Master Buddha: It’s important to understand the harmful role judgment plays and that there are other options to using judgment. Humanity has relied on judgment because it has been believed that humans are inherently evil or at least bad and that judgment is the way to keep everyone from enacting the evil things in their hearts. If you could stand back from humanity as we can, you’d see how steeped you are in this belief and this stuck position. You cannot advance any further by using the system of judgment. This is the end of the road for it. It will only bring destruction on a huge scale if your systems of thought persist in this way.
TM: That sounds gloomy.
Master Buddha: It is. Judgment is the root of hate, for oneself and for others.
TM: Others might say it’s the reverse.
Master Buddha: They go together and so what difference does it make, where there is one there is the other and their presence makes it impossible to embrace love. That in turn makes it nearly impossible to learn, to evolve.
TM: Yet, arguably humanity has evolved, and quite rapidly in some ways, wouldn’t you agree?
Master Buddha: The speed and progress of humanity is relative and really you haven’t anything to compare it with unless you are suggesting that perhaps you could compare it to the progress of a rock. In which case I could agree that humanity is faster in progress. But what does that suggest?
TM: I don’t know. I’m not defending the use of judgment, I’m expressing that most humans probably believe we’ve come a long way in a relatively short period of time.
Master Buddha: Whatever role you believe judgment played in that progress is now over wouldn’t you agree?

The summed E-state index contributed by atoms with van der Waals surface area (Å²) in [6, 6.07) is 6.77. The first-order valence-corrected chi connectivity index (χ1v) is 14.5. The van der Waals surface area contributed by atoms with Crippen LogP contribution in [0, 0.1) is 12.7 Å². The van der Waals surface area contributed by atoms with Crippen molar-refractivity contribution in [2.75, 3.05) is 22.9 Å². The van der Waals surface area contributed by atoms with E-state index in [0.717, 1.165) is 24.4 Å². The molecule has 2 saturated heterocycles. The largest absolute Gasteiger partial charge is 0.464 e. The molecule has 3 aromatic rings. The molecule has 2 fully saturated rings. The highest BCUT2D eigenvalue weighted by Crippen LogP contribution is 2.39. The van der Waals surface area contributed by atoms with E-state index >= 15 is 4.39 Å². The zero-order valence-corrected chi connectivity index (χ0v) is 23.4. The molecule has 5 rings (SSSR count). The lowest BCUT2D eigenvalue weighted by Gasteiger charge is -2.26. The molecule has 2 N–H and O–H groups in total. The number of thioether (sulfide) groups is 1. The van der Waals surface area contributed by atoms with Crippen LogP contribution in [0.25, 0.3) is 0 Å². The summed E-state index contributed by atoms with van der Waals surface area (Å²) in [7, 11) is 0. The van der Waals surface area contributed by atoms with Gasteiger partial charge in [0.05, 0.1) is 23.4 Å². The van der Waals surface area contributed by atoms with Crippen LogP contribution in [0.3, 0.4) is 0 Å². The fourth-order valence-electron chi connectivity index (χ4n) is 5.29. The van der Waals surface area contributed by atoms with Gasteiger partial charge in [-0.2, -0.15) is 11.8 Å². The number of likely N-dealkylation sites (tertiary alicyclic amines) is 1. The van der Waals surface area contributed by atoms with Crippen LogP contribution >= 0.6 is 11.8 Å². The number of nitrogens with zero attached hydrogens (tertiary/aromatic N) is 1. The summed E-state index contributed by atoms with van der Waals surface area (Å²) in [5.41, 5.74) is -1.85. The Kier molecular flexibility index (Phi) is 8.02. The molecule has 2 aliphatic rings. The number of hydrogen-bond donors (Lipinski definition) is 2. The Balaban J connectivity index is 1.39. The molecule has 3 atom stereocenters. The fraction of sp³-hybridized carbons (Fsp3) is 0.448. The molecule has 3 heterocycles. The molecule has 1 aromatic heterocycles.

TM: It won’t be so easy to just throw it away if you believe that it was instrumental in the progress you’ve made. Aren’t there different levels of judgment, like this is good and useful and that isn’t?
Master Buddha: That is a different context entirely and one, by the way, that can be used to subtly judge while pretending to be open and neutral. So, you’re right in stating there are different levels of how judgment is applied. So maybe we can start with the most obvious way regarding human behavior.
This method of judging one another’s behavior as to good or bad has it roots in an innocent and useful social practice. Early agrarian societies needed standards of behavior in order to coordinate the community toward those practices that would yield the greatest results for survival. This included provisions for food, shelter and defense. It wasn’t too long after that however that some people, mainly priests and rulers, discovered that if they could devise, interpret and defend the judgment of behaviors intended for the good of the community then they could derive much power for themselves. And it was from that point that political interests and greed for wealth and power became the motivating force behind the creation of the principles men and women were to be judged. It has only grown more distorted and corrupt ever since that time and it will only grow worse. So, that is why I say it has run its course.
Conversation with Buddha and TMichael: Fear of Death and Life
TM: How does one accept death and the will to live at the same time?
Master Buddha: That’s not so easy to explain or understand. The reason is because of attachment to living and then attachment to accepting death in order to be free from fear. There is, in between the actual truth of acceptance of death and the first step, a period of elation at no longer sensing any fear around dying. When the fear of dying has so long ruled the physical life it is quite a relief to no longer walk in fear of it. However, there will come a test. And that test will present an option to die or an option to live and that is when you’ll discover how attached you are to the notion of dying versus the notion of living and which one actually carries the most fear. There are two parts to the fear aspect of living in the flesh. The first is fear of dying and that preoccupies all your thoughts, emotions and energy to avoid its actuality. Then there comes the fear of living, which exposes all the painful self-inadequacies. That’s enough to make one embrace death, now no longer feared, as an escape from the fear of living.